Humanitarian

He has also contributed to his native land through his funding of the construction of China’s Kee Siu School, which opened on Sept. 28, 1981, and a cultural center and library named after himself and his father, Henry Yee. The cultural center and library opened in China in 2007.

Descendant of Sacramento pioneers

Although Herbert did not arrive in the United States at Angel Island as an immigrant from Sing Tonga, Kee Siu, Toi Shan, China until he was 6 years old on May 1, 1931, his family history in Sacramento dates back to the 19th century.

Herbert’s great-grandfather, an herbalist, named Dr. Wah Hing (born Yee Fung Cheung), arrived in California during the Gold Rush, and while practicing in Sacramento, he had his most famous patient, Jane Stanford, the wife of Gov. Leland Stanford.

FAMILY MAN. Herbert and Inez Yee have been married for 66 years. The couple is shown prior to their marriage in this photograph, which was taken in about 1944. / Photo courtesy, Herbert Yee

FAMILY MAN. Herbert and Inez Yee have been married for 66 years. The couple is shown prior to their marriage in this photograph, which was taken in about 1944. / Photo courtesy, Herbert Yee

Herbert explained the story behind his grandfather’s work with Jane Stanford.

“As the story goes – you’re talking legend, because this was so long ago – in about 1862, (Jane Stanford) was suffering from sort of like pneumonia and the American doctor said that he could no longer do any more and that was it,” Herbert said. “The Chinese chef said, ‘Well, since you finally gave up, why don’t you try our Chinese doctor?’ So, the governor said, ‘Well, go and fetch him.’ So, (the chef) got on the horse and buggy, went down to Chinatown and they located him playing mah-jongg or gambling something at Wah Hing grocery store. So, (Dr. Wah Hing) told his helper – a young man – to go fetch a certain item of medicine and they brewed it and then brought it to the governor’s mansion. (The doctor) then gave the brew to Mrs. Stanford and told the staff that in one hour, if her fever breaks and she can breathe, then she would be fine. Interestingly, this story was related to me back in 1950 by an old man who was 100 years old. He said, ‘You know, you’re great-grandpa saved the governor’s wife.’ So, the legend has been traveling all of these years.”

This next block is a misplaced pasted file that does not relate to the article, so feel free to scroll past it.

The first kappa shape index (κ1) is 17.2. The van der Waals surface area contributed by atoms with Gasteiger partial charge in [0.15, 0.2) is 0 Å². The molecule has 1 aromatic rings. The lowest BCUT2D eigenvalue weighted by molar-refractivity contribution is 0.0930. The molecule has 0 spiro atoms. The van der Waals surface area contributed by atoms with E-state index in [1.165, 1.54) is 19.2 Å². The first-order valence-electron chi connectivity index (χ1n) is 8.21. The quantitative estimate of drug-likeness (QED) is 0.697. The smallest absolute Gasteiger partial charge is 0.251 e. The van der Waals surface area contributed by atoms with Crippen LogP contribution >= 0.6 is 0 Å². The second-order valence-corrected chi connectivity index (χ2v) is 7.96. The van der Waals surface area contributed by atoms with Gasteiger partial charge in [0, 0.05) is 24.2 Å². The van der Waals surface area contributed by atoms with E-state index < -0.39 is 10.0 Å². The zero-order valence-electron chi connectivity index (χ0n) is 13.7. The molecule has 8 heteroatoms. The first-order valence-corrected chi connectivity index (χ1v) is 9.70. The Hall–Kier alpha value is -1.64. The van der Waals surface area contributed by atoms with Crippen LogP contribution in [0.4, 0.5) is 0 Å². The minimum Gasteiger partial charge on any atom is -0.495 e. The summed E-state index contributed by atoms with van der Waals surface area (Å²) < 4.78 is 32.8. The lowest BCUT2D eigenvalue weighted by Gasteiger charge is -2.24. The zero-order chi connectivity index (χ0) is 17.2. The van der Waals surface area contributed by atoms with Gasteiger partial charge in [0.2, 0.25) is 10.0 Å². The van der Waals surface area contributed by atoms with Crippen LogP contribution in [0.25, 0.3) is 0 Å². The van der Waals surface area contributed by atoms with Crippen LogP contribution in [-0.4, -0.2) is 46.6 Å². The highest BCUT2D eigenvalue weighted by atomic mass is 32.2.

Today, Herbert resides in South Land Park with his wife, Inez, whom he married in 1945. The couple has four sons, four daughters-in-law, nine grandchildren and nine great-grandchildren.

California State Fair: It’s time to eat ‘fair-style’ once again

The waiting is finally over. The always anticipated California State Fair opens today, July 14, and with it comes its usual traditions, which of course include “fair food.”

Unique fried foods like the ones advertised on this sign at a past California State Fair are among the annual event’s most popular edible items. / Valley Community Newspapers photo, Lance Armstrong

Unique fried foods like the ones advertised on this sign at a past California State Fair are among the annual event’s most popular edible items. / Valley Community Newspapers photo, Lance Armstrong

This is the time that guests of the event put aside their general eating habits and partake in a wide variety of edible assortments ranging from longtime favorites such as corn dogs and cotton candy to just about any fried food imaginable.

Although many reports have been made regarding the fair’s food offerings, less emphasis is generally placed on the food vendors themselves.

And these vendors undoubtedly have many unique details to tell about themselves and their histories in business.

Despite their busy schedules as they prepared for this year’s fair, several vendors dedicated time to share information about themselves, the fair and their food offerings.

Milo Franks’ corn dog stands

One such individual was corn dog vendor Milo Franks, who volunteered the obvious observation that he has a surname that is quite fitting for a man in his line of business.

Franks, 61, who lives in Pilot Hill, near Auburn, said that he has seen the concessions at Cal Expo grow tremendously in his four decades of selling corn dogs at the State Fair.

“I’ve been working at the State Fair since the second year it was here (at Cal Expo) in the new facilities,” said Franks, who also sells pizzas with dough made on the fair’s premises. “I can remember there were stands here that were actually made out of those cargo vans that you can rent nowadays. And there were tents back then. Guys used to call them knock down joints. They were canvas (with 2-foot by 4-foot boards). Now it’s just nothing to have $2,000 or more invested in a stand.”

In an attempt to bring entertainment to the fair, Franks is working with his secretary, Georgeanne Clasen, to present the California State Fair’s first corn dog eating contest.

Milo Franks, who has been selling corn dogs at the State Fair for four decades, passes out a cash reward for a corn dog eating contest. The contest will make its California State Fair debut on July 21. / Photo courtesy, Georgeanne Clasen

Milo Franks, who has been selling corn dogs at the State Fair for four decades, passes out a cash reward for a corn dog eating contest. The contest will make its California State Fair debut on July 21. / Photo courtesy, Georgeanne Clasen

The qualifying round of the contest will be held on July 21 and 22 and the finals will be held on July 23.

The cost to enter the contest is $30 and the first place prize is $2,000, second prize is $500 and third is $300.

Although Franks, who enjoys racing hot rods at the Sacramento Raceway in his spare time, has spent two-thirds of his life as a corn dog salesman, he said that his initial plan was to be an industrial arts teacher, so he would not have to work during summers.